Car Accident from Driving Too CloseMark Clore ·
According to one news report, an Orangeburg man was charged with driving too close for conditions Friday, April 29 after a car accident that sent two men to a Columbia hospital. Lance Cpl. Judd Jones of the S.C. Highway Patrol said an ice truck driven by 28-year-old Allen Miller overturned after striking a pickup truck that was attempting to make a left turn on Highway 178 east of Orangeburg. Two Bamberg men were airlifted to Palmetto Health Richland after suffering non-life threatening injuries, Jones said.
Avoid a Car Accident using the 2-Second Rule
The two-second rule is a rule of thumb by which a driver may maintain a safe following distance at any speed. The rule is that a driver should ideally stay at least two seconds behind any vehicle that is directly in front of his vehicle. It is intended for cars, although its general principle applies to other types of vehicles such as semi-trucks, tractor-trailers and 18-wheelers. The two-second rule is useful as it can be applied to any speed. It is equivalent to one vehicle length for every 5 mph of the current speed, however, drivers can find it difficult to estimate the correct distance from the car in front or to remember the stopping distances required for a given speed and to compute the linear equation on the fly. The two-second rule gets around these problems, and provides a simple and common-sense way of improving road safety. The practice has been shown to dramatically reduce risk of a car accident, and also the severity of a car accident should an collision occur. It also helps to avoid tailgating and road rage for all drivers. The risk of tailgating is largely caused by the car accident avoidance time being much less than the driver reaction time. Driving instructors advocate that drivers always use the two-second rule regardless of speed or the type of road. During adverse weather or hazardous conditions, it is important to maintain an even greater distance of three or four seconds behind the vehicle in front of you. To estimate the time, a driver can wait until the rear end of the vehicle in front passes any distinct and fixed point on the roadway, e.g. a road sign, mailbox or line/crack/patch in the road. However, don't take your eyes off the vehicle for more than a second or that would defeat the purpose. As you count to yourself the elapsed time in seconds, the front of your car should pass the same point no less than two seconds later. If the elapsed time is less than this, increase the distance, then repeat the method again until the time is at least 2 seconds.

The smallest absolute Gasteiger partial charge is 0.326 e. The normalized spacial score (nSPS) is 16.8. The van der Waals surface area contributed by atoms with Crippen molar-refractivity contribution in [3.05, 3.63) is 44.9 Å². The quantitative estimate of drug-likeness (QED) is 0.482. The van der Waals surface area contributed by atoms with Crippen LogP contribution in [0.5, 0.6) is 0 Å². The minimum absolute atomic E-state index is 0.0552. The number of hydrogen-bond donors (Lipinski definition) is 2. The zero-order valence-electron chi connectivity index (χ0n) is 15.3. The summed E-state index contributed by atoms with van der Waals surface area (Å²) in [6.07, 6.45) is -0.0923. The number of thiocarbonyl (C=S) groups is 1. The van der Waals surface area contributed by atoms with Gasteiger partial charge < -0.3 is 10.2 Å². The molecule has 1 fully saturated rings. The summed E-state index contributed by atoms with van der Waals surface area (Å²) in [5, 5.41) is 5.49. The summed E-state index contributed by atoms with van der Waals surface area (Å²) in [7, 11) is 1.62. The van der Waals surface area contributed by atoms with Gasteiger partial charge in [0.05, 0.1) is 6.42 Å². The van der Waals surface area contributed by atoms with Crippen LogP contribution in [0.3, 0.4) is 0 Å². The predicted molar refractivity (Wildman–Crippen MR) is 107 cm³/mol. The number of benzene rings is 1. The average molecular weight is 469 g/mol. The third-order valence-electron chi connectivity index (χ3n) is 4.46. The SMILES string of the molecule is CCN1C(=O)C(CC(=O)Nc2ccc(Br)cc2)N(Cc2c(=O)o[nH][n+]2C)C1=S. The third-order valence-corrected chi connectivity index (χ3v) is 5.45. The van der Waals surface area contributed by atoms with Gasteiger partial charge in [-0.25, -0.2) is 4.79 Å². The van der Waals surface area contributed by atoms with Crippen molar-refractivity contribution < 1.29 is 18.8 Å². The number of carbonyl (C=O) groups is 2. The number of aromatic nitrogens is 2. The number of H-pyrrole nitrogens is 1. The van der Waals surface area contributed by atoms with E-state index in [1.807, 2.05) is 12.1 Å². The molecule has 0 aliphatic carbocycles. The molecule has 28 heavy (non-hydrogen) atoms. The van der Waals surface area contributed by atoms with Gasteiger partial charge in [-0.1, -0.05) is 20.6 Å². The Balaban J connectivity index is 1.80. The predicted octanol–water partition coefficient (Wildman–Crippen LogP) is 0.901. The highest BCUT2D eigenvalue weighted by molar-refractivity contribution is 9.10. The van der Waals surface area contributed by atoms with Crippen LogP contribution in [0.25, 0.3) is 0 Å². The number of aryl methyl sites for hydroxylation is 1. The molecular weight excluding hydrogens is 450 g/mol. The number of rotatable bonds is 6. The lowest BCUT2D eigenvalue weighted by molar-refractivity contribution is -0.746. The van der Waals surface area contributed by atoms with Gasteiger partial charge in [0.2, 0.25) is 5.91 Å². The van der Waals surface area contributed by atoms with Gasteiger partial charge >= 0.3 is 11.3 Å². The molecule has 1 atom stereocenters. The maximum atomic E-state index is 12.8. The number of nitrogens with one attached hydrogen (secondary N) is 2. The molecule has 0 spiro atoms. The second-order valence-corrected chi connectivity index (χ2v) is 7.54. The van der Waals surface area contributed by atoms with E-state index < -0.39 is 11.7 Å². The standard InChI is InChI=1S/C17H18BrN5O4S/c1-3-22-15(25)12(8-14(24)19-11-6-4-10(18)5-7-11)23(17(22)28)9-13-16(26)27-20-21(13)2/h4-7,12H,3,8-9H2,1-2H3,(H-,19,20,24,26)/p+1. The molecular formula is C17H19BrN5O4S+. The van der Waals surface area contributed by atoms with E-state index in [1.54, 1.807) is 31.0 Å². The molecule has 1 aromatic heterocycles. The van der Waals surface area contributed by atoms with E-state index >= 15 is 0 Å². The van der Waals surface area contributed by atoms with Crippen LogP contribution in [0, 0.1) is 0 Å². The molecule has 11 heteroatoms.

Charleston Car Accident Lawyer
If you've been injured in a Charleston car accident, you can file a personal injury lawsuit against the person who caused the accident to obtain an award of damages. Damages may be for pain and suffering or for current and/or expected medical expenses. In a car accident suit, you and your lawyer will try to prove that the driver of the other vehicle caused the accident due to failing to pay attention or take reasonable care. To prove that a person was not driving with reasonable care, contact a Charleston car accident lawyer at the Clore Law Group LLC for your free consultation.
Clore Law Group welcomes your questions about any issues concerning a serious personal injury, car accident, medical malpractice, nursing home neglect, business tort, or workplace injury. If you have a viable claim, we’ll explain the legal process. Since consultations are always free, there’s no cost in learning your legal options.